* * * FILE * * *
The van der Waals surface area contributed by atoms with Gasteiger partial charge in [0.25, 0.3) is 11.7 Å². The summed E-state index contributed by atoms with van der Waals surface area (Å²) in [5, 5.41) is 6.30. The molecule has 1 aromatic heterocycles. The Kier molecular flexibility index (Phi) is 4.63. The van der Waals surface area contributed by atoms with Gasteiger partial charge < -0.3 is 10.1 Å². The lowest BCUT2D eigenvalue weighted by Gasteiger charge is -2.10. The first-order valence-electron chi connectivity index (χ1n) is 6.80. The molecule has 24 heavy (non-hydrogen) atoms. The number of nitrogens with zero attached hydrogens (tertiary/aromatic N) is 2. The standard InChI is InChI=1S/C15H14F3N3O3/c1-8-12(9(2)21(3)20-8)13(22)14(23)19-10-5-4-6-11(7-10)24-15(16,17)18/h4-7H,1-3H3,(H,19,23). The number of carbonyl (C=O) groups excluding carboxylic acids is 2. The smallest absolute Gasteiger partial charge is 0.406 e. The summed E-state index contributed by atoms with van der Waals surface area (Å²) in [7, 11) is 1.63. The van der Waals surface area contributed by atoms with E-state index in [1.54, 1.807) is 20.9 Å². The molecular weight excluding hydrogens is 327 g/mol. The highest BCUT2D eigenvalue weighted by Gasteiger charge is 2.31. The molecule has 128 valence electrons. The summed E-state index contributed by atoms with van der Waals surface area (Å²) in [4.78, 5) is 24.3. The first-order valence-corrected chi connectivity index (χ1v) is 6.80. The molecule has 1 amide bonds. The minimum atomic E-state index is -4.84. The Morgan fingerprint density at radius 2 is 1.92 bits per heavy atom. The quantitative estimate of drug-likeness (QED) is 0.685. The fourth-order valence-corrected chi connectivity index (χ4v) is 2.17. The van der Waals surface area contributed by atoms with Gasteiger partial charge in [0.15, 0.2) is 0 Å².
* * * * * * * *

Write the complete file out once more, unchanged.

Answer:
The van der Waals surface area contributed by atoms with Gasteiger partial charge in [0.25, 0.3) is 11.7 Å². The summed E-state index contributed by atoms with van der Waals surface area (Å²) in [5, 5.41) is 6.30. The molecule has 1 aromatic heterocycles. The Kier molecular flexibility index (Phi) is 4.63. The van der Waals surface area contributed by atoms with Gasteiger partial charge < -0.3 is 10.1 Å². The lowest BCUT2D eigenvalue weighted by Gasteiger charge is -2.10. The first-order valence-electron chi connectivity index (χ1n) is 6.80. The molecule has 24 heavy (non-hydrogen) atoms. The number of nitrogens with zero attached hydrogens (tertiary/aromatic N) is 2. The standard InChI is InChI=1S/C15H14F3N3O3/c1-8-12(9(2)21(3)20-8)13(22)14(23)19-10-5-4-6-11(7-10)24-15(16,17)18/h4-7H,1-3H3,(H,19,23). The number of carbonyl (C=O) groups excluding carboxylic acids is 2. The smallest absolute Gasteiger partial charge is 0.406 e. The summed E-state index contributed by atoms with van der Waals surface area (Å²) in [7, 11) is 1.63. The van der Waals surface area contributed by atoms with E-state index in [1.54, 1.807) is 20.9 Å². The molecular weight excluding hydrogens is 327 g/mol. The highest BCUT2D eigenvalue weighted by Gasteiger charge is 2.31. The molecule has 128 valence electrons. The summed E-state index contributed by atoms with van der Waals surface area (Å²) in [4.78, 5) is 24.3. The first-order valence-corrected chi connectivity index (χ1v) is 6.80. The molecule has 1 amide bonds. The minimum atomic E-state index is -4.84. The Morgan fingerprint density at radius 2 is 1.92 bits per heavy atom. The quantitative estimate of drug-likeness (QED) is 0.685. The fourth-order valence-corrected chi connectivity index (χ4v) is 2.17. The van der Waals surface area contributed by atoms with Gasteiger partial charge in [0.15, 0.2) is 0 Å².